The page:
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The Supreme Court of Denmark has today upheld The Eastern High Court's ruling of August 20th 1999, in which the Thule tribe were awarded a compensation of DKK 500.000 and the individuals, who were moved on average were awarded a compensation of DKK 17.000.

The Supreme Court of Denmark has not upheld the Danish government's contention that the Thule tribe does not exist. The Supreme Court of Denmark has stated that the Thule tribe was justified in safeguarding their interests before the courts.

The Supreme Court of Denmark has also stated that it was an infringement of expropriation when the base was founded in 1951 and the forcible removal happened in 1953.

At the same time the Supreme Court of Denmark has (The ruling page 4) reproduced the Prime Minister's statement of December 2n°, 1999 which states that the removal was decided and carried out in a way and under such circumstances that involved a "serious inftingement and an unlawful act towards the people. "

Regardless of this the Supreme Court finds that the Thule tribe does not have the right to return to their settlement and territory, as the infringements in both 1951 and 1953 were an "expropriation that could happen without legislative authority". (The ruling page 23)

Furthermore the Supreme Court of Denmark finds that the infringements could happen without any documentation or other information about who decided, what was decided (including among other things the demarcation of the involved territory), and where this was decided.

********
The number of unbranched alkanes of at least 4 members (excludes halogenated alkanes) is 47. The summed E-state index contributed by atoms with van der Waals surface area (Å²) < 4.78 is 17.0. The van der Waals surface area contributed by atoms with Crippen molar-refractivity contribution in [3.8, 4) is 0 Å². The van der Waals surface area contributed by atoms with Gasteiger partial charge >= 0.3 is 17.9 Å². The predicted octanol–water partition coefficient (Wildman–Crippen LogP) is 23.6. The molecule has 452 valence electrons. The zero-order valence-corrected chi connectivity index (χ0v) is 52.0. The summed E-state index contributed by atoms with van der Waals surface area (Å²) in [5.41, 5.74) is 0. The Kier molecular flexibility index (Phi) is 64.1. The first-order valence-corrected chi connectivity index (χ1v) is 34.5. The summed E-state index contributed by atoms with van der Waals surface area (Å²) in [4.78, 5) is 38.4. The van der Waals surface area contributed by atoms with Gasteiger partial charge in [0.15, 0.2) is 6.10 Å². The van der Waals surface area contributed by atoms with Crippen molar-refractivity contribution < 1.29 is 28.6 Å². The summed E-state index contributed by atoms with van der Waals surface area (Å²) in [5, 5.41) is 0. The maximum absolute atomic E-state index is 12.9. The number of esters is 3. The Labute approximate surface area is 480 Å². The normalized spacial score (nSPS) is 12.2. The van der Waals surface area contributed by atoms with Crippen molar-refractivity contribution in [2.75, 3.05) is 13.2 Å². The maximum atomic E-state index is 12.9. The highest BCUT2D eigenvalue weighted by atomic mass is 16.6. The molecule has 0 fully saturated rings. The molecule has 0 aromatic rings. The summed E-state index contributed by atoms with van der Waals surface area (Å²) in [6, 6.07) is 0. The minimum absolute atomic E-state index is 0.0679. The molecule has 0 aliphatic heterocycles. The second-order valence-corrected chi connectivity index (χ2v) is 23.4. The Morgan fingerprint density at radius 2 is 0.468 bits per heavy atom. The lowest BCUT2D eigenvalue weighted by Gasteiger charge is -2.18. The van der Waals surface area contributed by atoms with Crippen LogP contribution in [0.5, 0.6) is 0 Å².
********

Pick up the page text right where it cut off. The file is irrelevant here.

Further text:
Regardless of many years of inquires and courtly examinations etc., the Thule people and the rest of the population of Greenland and Denmark do not know anything about the above mentioned. Thereby the Supreme Court of Denmark has approved that even without legal authority and without identification of any concrete decision, one has been able to carry out this drastic infringement.

By upholding the Eastern High Court's ruling with the above mentioned reasons the Supreme Court has stated that the people of Greenland and the Thule tribe has a lesser legal protection than other Danish citizens in Denmark.

Such an understanding does not agree with the assurances that the Danish government gave the people of Greenland and the UN in the period from 1947 to 1954. Furthermore this is not in harmony with Denmark's international commitments such as these were in 1951 and 1953 and such as these commitments are today, where there among others is a commitment to stop continued infringements.

At this point in time the people of Thule, who were self-supporting, still lack their hunting and catching territory that is crucial for their existence and way of life. It is very regrettable that the Supreme Court has not fulfilled its duty in regards to ceasing the decisions of the colonial era.

Denmark and Greenland are covered by the European Convention of Humans Rights, which protects rights of property, among this rights of usage etc. to hunting areas and the right not to be exposed to demolition, bull-dozing and the burning of the citizens homes. The convention also protects against individuals, here the people of Thule, being given a lesser legal protection than other citizens, for example concerning claims of legal authority for expropriation.

The Thule case will now be brought before European Court of Human Rights in Strasbourg. Before this court international and national rulings concerning the ascertainment of the protection of aboriginal people's rights can be invoked.

It is very unfortunate that the case hereby has not been able to find its final ruling before the Supreme Court of Denmark and therefore within the boundaries of Denmark and its territories. By continuing the case internationally it is secured that the final assessment will happen before a jurisdiction that is not a part of the Danish government.

Copenhagen, November 28`'', 2003

Uusaqqak Qujaukitsoq Christian Harlang